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Facebook bombarded right-wing users with ads for riot gear. Convince yourself | Igor Vamos


ÖOn January 16, Facebook announced that it would “ban ads for gun accessories and protective equipment in the US until at least January 22”. For those of us who have watched the world of Trump-supporting social media, this announcement is manipulative whitewash that obscures how Facebook’s algorithms continue to divide people around the world.

As part of my research while working as a consulting producer for Borat Subsequent Moviefilm, I created many social media accounts for Trump. The accounts were a window into the Trump echo chamber where the unpredictable threats and vitriol of radicalized users are terrifying. But as shocking as the posts may be, they make perfect sense when you look at the ads bombarding these accounts.

A screenshot of a Facebook ad taken by the author on January 13th.A screenshot of a Facebook ad taken by the author on January 13th. Photo: Igor Vamos

About four out of five ads shown to my pro-Trump profiles sell tactical gear clearly made for combat. This is not a new thing – it has happened since I started looking at these accounts in June 2019, and it probably took a lot longer.

Although the Facebook guidelines don’t allow direct advertising of guns and bombs, accessories were generally fair game. Tactical backpacks with integrated sheaths that can hold weapons up to 25 inches in length. Fast clip loaders. Night vision devices. Shoulder holster. Body armor.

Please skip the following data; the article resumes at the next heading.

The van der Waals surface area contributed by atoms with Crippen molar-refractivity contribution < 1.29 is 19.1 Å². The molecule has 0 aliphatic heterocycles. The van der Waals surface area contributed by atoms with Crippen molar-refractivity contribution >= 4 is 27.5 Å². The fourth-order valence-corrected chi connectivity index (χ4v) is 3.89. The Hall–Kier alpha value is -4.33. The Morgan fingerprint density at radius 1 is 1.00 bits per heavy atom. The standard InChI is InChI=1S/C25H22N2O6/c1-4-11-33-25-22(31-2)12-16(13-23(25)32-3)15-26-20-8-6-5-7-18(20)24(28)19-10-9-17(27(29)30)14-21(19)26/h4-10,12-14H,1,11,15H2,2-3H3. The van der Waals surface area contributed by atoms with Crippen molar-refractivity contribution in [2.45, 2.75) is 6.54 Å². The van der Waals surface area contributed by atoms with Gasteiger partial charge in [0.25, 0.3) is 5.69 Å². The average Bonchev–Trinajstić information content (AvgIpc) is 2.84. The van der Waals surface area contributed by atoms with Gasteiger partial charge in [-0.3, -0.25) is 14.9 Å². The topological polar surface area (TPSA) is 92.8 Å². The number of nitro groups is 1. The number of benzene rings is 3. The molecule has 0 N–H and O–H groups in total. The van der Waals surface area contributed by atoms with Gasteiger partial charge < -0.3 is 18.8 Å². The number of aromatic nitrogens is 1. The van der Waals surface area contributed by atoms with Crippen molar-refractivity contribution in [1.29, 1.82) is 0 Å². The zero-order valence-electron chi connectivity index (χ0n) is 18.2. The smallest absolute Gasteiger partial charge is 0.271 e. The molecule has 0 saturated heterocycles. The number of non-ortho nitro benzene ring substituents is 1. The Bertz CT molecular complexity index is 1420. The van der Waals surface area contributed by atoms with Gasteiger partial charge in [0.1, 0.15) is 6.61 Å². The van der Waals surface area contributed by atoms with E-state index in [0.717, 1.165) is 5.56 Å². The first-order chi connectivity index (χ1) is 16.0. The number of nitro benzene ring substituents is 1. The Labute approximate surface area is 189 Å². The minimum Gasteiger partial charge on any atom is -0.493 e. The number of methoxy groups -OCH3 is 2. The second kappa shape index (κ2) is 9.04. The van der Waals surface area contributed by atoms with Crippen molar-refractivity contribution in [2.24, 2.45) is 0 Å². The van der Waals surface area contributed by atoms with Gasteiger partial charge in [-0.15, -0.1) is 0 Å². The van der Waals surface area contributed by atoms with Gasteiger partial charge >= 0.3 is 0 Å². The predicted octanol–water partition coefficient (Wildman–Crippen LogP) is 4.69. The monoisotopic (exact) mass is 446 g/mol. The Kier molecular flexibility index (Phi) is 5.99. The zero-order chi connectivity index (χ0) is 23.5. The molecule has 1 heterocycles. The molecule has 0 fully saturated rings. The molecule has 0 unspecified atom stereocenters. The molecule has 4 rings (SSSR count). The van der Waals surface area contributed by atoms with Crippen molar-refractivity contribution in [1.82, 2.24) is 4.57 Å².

Although guns are not sold, the vast majority of ads still show military-style guns somewhere in their design. An automatic rifle slides into the tactical backpack. The body armor is worn by someone who is actively ready to fire a semi-automatic weapon. A black t-shirt features a picture of a medieval crusader in full armor holding a contemporary pistol, accompanied by a biblical quote: “Blessed be the Lord my rock, who trains my hands for war and my fingers for battle. “

My pro-Trump feeds are personalized ecommerce sites for Capitol intruders. The rare ads that don’t sell tactical equipment or accessories for armed battlefield survival and security products, from upgraded door locks to backup generators. But the fact that you can buy stuff by clicking the links doesn’t matter. What matters is what it means to you to be surrounded by these advertisements.

A screenshot of a Facebook ad taken by the author on January 20th.A screenshot of a Facebook ad taken by the author on January 20th. Photo: Igor Vamos

Facing Trump on Facebook takes me back to my Cold War childhood in the early 1980s. I was fascinated by the magazine Soldier of Fortune, which was a window into the seedy underworld of romantic mercenary fantasies. I had to wait to read copies my friends had bought. (My father, who survived the Holocaust, disapproved.)

The Soldier of Fortune pages focused on mercenary life stories, combat tactics and, most excitingly, a classifieds section for guns and supplies, body armor, mail order brides and even hit men. It was only a magazine, but it was held responsible in U.S. courts for contract killings and injuries resulting from the magazine’s classified ads.

With around 190,000 subscribers at its peak, Soldier of Fortune was barely mainstream. It wasn’t on every magazine rack. You had to go to the soldier of fortune; it didn’t come to you. As such, Soldier of Fortune reached and radicalized relatively few.